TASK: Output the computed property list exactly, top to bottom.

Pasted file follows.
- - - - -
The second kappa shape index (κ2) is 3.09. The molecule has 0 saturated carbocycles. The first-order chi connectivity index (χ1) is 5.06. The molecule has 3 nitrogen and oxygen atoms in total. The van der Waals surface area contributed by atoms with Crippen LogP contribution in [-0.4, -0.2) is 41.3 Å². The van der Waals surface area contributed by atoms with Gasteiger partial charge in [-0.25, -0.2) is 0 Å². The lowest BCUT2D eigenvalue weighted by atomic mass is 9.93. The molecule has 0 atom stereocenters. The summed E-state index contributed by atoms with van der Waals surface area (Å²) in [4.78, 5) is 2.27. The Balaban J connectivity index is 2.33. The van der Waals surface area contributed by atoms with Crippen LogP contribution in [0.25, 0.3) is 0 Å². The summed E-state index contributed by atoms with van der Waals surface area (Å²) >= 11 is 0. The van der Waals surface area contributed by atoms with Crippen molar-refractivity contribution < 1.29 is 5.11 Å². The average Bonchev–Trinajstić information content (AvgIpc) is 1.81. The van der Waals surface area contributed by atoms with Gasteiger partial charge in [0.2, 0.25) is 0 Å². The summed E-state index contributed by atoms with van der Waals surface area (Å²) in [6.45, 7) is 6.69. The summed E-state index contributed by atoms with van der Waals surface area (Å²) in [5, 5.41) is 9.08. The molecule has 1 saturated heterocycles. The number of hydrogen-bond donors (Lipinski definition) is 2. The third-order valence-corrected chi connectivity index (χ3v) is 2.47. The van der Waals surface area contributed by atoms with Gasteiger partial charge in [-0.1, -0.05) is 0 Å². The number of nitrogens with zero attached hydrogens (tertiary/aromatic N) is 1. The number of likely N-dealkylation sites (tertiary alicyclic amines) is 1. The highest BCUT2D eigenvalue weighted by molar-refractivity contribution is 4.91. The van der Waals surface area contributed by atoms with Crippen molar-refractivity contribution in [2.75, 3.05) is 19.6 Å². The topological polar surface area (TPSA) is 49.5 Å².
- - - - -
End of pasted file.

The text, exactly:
The second kappa shape index (κ2) is 3.09. The molecule has 0 saturated carbocycles. The first-order chi connectivity index (χ1) is 5.06. The molecule has 3 nitrogen and oxygen atoms in total. The van der Waals surface area contributed by atoms with Crippen LogP contribution in [-0.4, -0.2) is 41.3 Å². The van der Waals surface area contributed by atoms with Gasteiger partial charge in [-0.25, -0.2) is 0 Å². The lowest BCUT2D eigenvalue weighted by atomic mass is 9.93. The molecule has 0 atom stereocenters. The summed E-state index contributed by atoms with van der Waals surface area (Å²) in [4.78, 5) is 2.27. The Balaban J connectivity index is 2.33. The van der Waals surface area contributed by atoms with Crippen LogP contribution in [0.25, 0.3) is 0 Å². The summed E-state index contributed by atoms with van der Waals surface area (Å²) >= 11 is 0. The van der Waals surface area contributed by atoms with Crippen molar-refractivity contribution < 1.29 is 5.11 Å². The average Bonchev–Trinajstić information content (AvgIpc) is 1.81. The van der Waals surface area contributed by atoms with Gasteiger partial charge in [0.2, 0.25) is 0 Å². The summed E-state index contributed by atoms with van der Waals surface area (Å²) in [6.45, 7) is 6.69. The summed E-state index contributed by atoms with van der Waals surface area (Å²) in [5, 5.41) is 9.08. The molecule has 1 saturated heterocycles. The number of hydrogen-bond donors (Lipinski definition) is 2. The third-order valence-corrected chi connectivity index (χ3v) is 2.47. The van der Waals surface area contributed by atoms with Gasteiger partial charge in [-0.1, -0.05) is 0 Å². The number of nitrogens with zero attached hydrogens (tertiary/aromatic N) is 1. The number of likely N-dealkylation sites (tertiary alicyclic amines) is 1. The highest BCUT2D eigenvalue weighted by molar-refractivity contribution is 4.91. The van der Waals surface area contributed by atoms with Crippen molar-refractivity contribution in [2.75, 3.05) is 19.6 Å². The topological polar surface area (TPSA) is 49.5 Å².